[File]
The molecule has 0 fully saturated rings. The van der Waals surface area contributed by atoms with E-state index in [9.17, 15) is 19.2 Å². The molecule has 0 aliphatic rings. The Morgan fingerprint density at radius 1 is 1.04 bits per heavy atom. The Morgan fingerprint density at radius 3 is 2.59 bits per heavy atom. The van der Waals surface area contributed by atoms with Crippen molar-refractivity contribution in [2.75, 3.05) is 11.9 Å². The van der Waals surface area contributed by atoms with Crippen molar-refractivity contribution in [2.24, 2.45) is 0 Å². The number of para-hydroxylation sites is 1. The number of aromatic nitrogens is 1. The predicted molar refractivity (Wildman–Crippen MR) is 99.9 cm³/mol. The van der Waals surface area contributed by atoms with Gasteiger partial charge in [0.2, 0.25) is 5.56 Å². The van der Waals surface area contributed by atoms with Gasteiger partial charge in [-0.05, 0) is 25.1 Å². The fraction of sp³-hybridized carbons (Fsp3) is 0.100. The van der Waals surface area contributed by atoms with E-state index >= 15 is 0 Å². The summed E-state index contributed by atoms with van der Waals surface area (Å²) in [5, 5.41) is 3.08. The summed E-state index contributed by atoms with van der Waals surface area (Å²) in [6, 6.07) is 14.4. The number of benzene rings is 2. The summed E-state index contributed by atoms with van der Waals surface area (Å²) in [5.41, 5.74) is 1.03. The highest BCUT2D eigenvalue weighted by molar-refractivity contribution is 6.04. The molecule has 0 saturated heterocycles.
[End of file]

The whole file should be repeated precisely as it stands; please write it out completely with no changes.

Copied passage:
The molecule has 0 fully saturated rings. The van der Waals surface area contributed by atoms with E-state index in [9.17, 15) is 19.2 Å². The molecule has 0 aliphatic rings. The Morgan fingerprint density at radius 1 is 1.04 bits per heavy atom. The Morgan fingerprint density at radius 3 is 2.59 bits per heavy atom. The van der Waals surface area contributed by atoms with Crippen molar-refractivity contribution in [2.75, 3.05) is 11.9 Å². The van der Waals surface area contributed by atoms with Crippen molar-refractivity contribution in [2.24, 2.45) is 0 Å². The number of para-hydroxylation sites is 1. The number of aromatic nitrogens is 1. The predicted molar refractivity (Wildman–Crippen MR) is 99.9 cm³/mol. The van der Waals surface area contributed by atoms with Gasteiger partial charge in [0.2, 0.25) is 5.56 Å². The van der Waals surface area contributed by atoms with Gasteiger partial charge in [-0.05, 0) is 25.1 Å². The fraction of sp³-hybridized carbons (Fsp3) is 0.100. The van der Waals surface area contributed by atoms with E-state index >= 15 is 0 Å². The summed E-state index contributed by atoms with van der Waals surface area (Å²) in [5, 5.41) is 3.08. The summed E-state index contributed by atoms with van der Waals surface area (Å²) in [6, 6.07) is 14.4. The number of benzene rings is 2. The summed E-state index contributed by atoms with van der Waals surface area (Å²) in [5.41, 5.74) is 1.03. The highest BCUT2D eigenvalue weighted by molar-refractivity contribution is 6.04. The molecule has 0 saturated heterocycles.